Douglas Emhoff, husband of Vice President Kamala Harris, top, applauds with pre-school children after reading The Very Hungry Caterpillar, by Eric Carle, at Mother Hubbard Pre-School Center, Monday, Sept. 20, 2021, in Milford, Mass. Credit: Steven Senne / AP

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As a family child care provider for 21 years, I experienced firsthand how COVID-19 exacerbated our community’s child care challenges. The pandemic pushed an already unstable industry to the brink. However, the challenges in child care run even deeper.

Since 2010, family child care businesses in Maine have  declined by almost 30 percent. It’s a profession that takes a lot of skill, expertise and funding. Programs are utilizing federal relief funding to remain open, but before it is too late and that money runs out, we truly need Congress to take further action and make a significant and sustained investment in child care.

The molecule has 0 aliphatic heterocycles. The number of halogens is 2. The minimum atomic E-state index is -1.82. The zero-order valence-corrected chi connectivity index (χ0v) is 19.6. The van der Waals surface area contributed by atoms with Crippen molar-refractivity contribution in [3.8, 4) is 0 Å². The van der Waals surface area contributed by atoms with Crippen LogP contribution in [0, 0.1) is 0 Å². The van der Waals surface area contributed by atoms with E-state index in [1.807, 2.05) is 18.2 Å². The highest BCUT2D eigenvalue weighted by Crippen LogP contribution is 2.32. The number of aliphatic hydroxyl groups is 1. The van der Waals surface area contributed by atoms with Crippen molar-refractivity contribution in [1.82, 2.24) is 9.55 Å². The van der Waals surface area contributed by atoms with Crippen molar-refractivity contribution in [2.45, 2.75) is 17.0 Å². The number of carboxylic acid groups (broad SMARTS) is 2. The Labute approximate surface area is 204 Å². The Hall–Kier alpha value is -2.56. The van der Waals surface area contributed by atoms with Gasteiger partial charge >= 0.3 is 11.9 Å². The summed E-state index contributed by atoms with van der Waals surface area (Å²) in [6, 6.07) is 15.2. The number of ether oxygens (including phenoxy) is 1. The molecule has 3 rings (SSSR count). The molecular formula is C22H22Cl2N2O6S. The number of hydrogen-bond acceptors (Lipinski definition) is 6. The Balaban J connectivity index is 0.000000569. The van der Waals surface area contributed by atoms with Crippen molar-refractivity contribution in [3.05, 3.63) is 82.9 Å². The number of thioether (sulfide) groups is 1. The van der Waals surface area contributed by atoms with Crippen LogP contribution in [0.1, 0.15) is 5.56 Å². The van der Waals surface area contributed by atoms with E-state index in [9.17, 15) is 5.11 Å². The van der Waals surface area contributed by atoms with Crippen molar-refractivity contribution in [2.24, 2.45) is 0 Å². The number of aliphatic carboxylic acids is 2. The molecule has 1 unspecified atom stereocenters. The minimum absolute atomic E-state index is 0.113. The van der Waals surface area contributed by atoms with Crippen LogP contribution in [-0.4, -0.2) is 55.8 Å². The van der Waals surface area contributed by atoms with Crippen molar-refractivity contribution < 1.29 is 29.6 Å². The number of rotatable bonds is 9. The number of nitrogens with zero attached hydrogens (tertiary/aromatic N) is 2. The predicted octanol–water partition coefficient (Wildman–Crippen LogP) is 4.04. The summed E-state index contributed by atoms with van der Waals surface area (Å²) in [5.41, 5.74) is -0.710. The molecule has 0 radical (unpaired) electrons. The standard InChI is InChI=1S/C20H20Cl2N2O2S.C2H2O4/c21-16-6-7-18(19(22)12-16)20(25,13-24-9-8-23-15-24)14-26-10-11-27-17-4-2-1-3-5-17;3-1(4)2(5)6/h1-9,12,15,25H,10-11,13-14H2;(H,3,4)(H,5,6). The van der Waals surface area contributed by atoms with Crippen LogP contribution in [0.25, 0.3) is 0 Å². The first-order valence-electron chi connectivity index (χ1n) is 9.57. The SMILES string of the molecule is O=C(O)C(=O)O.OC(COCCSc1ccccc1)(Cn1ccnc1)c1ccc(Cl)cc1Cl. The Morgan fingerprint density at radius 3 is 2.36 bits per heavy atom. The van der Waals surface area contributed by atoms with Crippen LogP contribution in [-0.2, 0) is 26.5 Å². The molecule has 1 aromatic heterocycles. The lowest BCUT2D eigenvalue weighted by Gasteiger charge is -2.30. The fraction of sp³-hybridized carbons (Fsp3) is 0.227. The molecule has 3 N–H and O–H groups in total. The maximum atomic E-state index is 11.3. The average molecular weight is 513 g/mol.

Build Back Better would ensure  up to 90 percent of Maine families pay no more than 7 percent of their income on child care, lowering child care costs tremendously, while simultaneously funding increased wages for early childhood educators to drive supply and quality. It would move us from a system that works for no one, to a system that works for everyone who needs it.

It would also make pre-K for 3- and 4-year-olds universal and invest in child care centers, family child care homes, faith-based programs, Head Start and schools to make this possible. Mixed delivery in this vision doesn’t start with the schools or end with the schools; it is built on equitable distribution across eligible providers, including family child care programs like mine.

I’m asking Sen. Susan Collins to prioritize these child care investments and solve America’s child care crisis once and for all.

Chrissie Davis